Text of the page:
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I yodel, therefore I am


yodelingwerty
Back to Journal Jamboree
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May 25th, 2003 10:17 pm - Pacific Time Journal
Travel Lite-Now with 10% Fewer Calories!

For those of you who don't know, I'm in my fourth year of college here at UCLA.  I'm done, done, done with one of my majors, history, and I'm four classes away from being done with my second major, sociology.  

Now, I could do the practical thing, take summer school, and graduate at the end of this scholastic year, but instead I have decided to take my last requirements abroad.  To this end, I signed up through the university's study abroad program for one year at the Universidad Complutense in Madrid, Spain.  Yes, mom, I know that four classes is a bit under the norm for a full year's course load.  That's why I'm taking Latin and Greek in addition to my required course load. It will help make my application to graduate school look all the more impressive, and my street credibility as a hard core nerd will easily increase ten-fold.  

I actually first decided to study abroad in high school.  Up until I reached French 3 there was only one French teacher at my high school, and then when they did hire the second one, she only taught the first two levels of French.  As a result, I had the same French teacher through all four years of high school.  She was an eccentric woman, strange and intelligent.  Of all of the teachers I ever had in my pre-college career, I believe that she alone I would have been friends with had we met later in life, as equals, two adults.  I respected her a great deal, and I respect her still.

Like most teachers, she gave very little advice that didn't pertain to the day's lesson.  In fact, I only remember two pieces of life-advice that she ever gave the class:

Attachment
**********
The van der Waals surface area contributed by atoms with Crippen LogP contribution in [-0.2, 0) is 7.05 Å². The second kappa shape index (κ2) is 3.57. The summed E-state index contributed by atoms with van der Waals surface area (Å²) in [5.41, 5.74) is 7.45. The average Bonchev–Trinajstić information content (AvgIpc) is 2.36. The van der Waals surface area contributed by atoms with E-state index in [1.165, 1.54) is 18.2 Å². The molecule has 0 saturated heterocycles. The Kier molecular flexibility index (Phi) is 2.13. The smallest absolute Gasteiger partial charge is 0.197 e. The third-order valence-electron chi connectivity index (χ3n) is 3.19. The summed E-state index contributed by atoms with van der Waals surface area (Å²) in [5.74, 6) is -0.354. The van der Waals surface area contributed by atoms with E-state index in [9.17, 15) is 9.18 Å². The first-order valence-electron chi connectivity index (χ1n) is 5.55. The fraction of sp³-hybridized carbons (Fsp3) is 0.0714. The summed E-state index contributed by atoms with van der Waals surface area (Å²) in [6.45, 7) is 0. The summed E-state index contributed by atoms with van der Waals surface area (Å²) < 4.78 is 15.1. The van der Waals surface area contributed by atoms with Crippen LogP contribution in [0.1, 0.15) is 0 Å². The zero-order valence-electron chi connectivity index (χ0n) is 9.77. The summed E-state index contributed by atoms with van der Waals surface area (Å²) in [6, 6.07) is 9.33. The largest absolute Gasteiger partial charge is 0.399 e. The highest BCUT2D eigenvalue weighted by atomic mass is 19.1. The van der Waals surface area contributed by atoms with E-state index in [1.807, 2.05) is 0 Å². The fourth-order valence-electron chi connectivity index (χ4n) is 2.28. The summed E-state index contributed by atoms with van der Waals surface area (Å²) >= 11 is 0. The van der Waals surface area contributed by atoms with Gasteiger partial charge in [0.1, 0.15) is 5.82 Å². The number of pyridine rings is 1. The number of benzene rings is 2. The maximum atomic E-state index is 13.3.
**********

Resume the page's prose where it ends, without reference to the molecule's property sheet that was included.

1. Don't marry a leo
2. For goodness sakes, if you don't do any thing else in life, study abroad.  

The first piece of advice hasn't come in handy yet, but the second I definetely took to heart.  

I entered college knowing that I would study abroad at some point.  But then college came.  It was an adventure, always fun and exciting.  I made more friends of more types than I ever thought possible, and I thought, why, why would I want to leave this to start over somewhere unknown, where I would miss all of my new friends, where I might not fit like I did in LA.  

I had planned to study abroad my third year, but when it finally came, I made the choice to not put in an application in order to embark on the new adventure of sharing an appartment with three of my college friends.  Of course, as most of you know, the friend with whom I shared a room and I fought.  She stopped talking to me.  We quickly grew to loath each other.  Another roomate and I started picking at each other for small things and then for larger things.  Trust me, you simply can't harbor the same warm feelings for someone once they have yelled at you for the umteenth time about your habit, unnoticed by any one else, of closing the refridgerator door too hard.    

By the time I realized that these friends were not worth giving up my original academic plans, the deadline had passed again for study abroad programs.  As a result, I was forced to stay at UCLA for my fourth year.  However, still in my third year, I realized that I had to go abroad.  I had regreted having given up the opportunity before, and I felt that I would regret it again if I did not take an extra year to study abroad.  I put in an application this year for next, and now I'm going to Madrid.